The killings of Sterling and Castile triggered a wave of protests against police brutality in cities across the United States on Thursday, 7 July. During a demonstration in Dallas, a 25-year-old sniper aimed his assault-style rifle at the police, killing five – Lorne Ahrens, Michael Krol, Michael Smith, Brent Thompson and Patrick Zamarripa – and wounding seven.
The assassin, Micah Johnson, an African American army reserve veteran of the war in Afghanistan, may have bought the weapon through connecting with a seller on Facebook. According to the Dallas police chief, David Brown, Johnson was upset about the recent killings of black men by police and wanted to kill white people, especially white police officers. The police used a bomb-carrying remote-controlled robot to kill Johnson, who claimed to have planted bombs around the city. What the assassin did in Dallas was a reverse act of white supremacist violence, a form of hate that hate produced.
On 8 July, I took my nine-year-old son on a planned trip to the National Civil Rights Museum, built in Memphis around the former Lorraine Motel, the site of Martin Luther King’s assassination in 1968. The museum was full, the mood sombre. We saw flashes of King’s ‘I Have a Dream’ speech and listened to the familiar lines of ‘let freedom ring’ and the unfamiliar ones that were more resonant that day:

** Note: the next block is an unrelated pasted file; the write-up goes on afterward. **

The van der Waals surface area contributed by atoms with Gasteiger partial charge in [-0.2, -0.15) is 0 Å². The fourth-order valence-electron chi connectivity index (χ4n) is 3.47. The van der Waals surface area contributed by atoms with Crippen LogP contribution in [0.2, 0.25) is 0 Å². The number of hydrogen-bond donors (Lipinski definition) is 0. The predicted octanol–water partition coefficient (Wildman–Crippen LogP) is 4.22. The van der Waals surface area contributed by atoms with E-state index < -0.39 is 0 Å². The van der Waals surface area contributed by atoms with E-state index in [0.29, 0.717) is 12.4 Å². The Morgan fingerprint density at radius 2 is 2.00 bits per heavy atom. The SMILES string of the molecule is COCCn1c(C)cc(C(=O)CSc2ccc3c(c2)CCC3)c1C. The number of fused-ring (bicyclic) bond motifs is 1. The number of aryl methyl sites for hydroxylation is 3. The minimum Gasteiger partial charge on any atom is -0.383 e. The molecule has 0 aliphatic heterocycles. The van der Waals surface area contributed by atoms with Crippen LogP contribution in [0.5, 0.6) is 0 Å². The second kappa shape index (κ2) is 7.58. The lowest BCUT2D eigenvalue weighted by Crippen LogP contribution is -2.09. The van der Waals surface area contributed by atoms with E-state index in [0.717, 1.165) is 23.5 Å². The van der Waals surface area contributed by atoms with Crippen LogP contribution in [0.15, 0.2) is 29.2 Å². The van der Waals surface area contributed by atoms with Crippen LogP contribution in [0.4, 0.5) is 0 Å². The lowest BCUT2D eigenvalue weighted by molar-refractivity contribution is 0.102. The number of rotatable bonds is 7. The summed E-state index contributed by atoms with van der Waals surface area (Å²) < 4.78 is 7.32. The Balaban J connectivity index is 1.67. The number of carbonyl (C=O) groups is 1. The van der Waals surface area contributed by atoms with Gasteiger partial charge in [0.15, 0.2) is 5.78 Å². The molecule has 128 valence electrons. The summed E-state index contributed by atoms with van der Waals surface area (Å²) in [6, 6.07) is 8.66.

When will we be satisfied? We will never be satisfied as long as the Negro is the victim of the unspeakable horrors of police brutality.
We had difficult conversations – not the first or the last – about America’s racist past and present. I thought about assassins’ bullets, then and now, and the slaughter of innocents in Memphis, Baton Rouge, St Paul, Dallas, as we passed the balcony where King collapsed to his death from a sniper’s bullet.
During the memorial service for the slain officers in Dallas on 12 July, President Obama said that despite the setbacks of last week’s carnage, the nation has progressed since the 1960s. Obama offered comfort, hope, regrets. ‘We are not divided as we seem,’ he declared.
But there are deep divisions. Like the Ferguson police department’s response to protesters after Michael Brown’s death-by-police in 2014, the Baton Rouge police department responded to Black Lives Matter demonstrations after the Dallas massacre as if they were prepared to do battle against an invading army. They used military armour, and arrested more than 180 people for such minor infractions as obstructing traffic. During one confrontation a photographer captured the image of Ieshia Evans, a lone protester standing her ground with composure as officers in riot gear rush toward her. ‘We don’t have to beg to matter,’ Evans later told a reporter. ‘We do matter.’
‘I’ve seen how inadequate words can be,’ Obama told those grieving in Dallas, ‘in bringing about lasting change’ in addressing racism in the United States. Many Americans, who believe that ‘all men are created equal and endowed with inalienable rights’ and see those rights unequally distributed, continue to weep despite recognitions of progress. And some of us recall what Frederick Douglass told America about America the day after 4 July 1842: ‘For revolting barbarity and shameless hypocrisy, America reigns without rival.’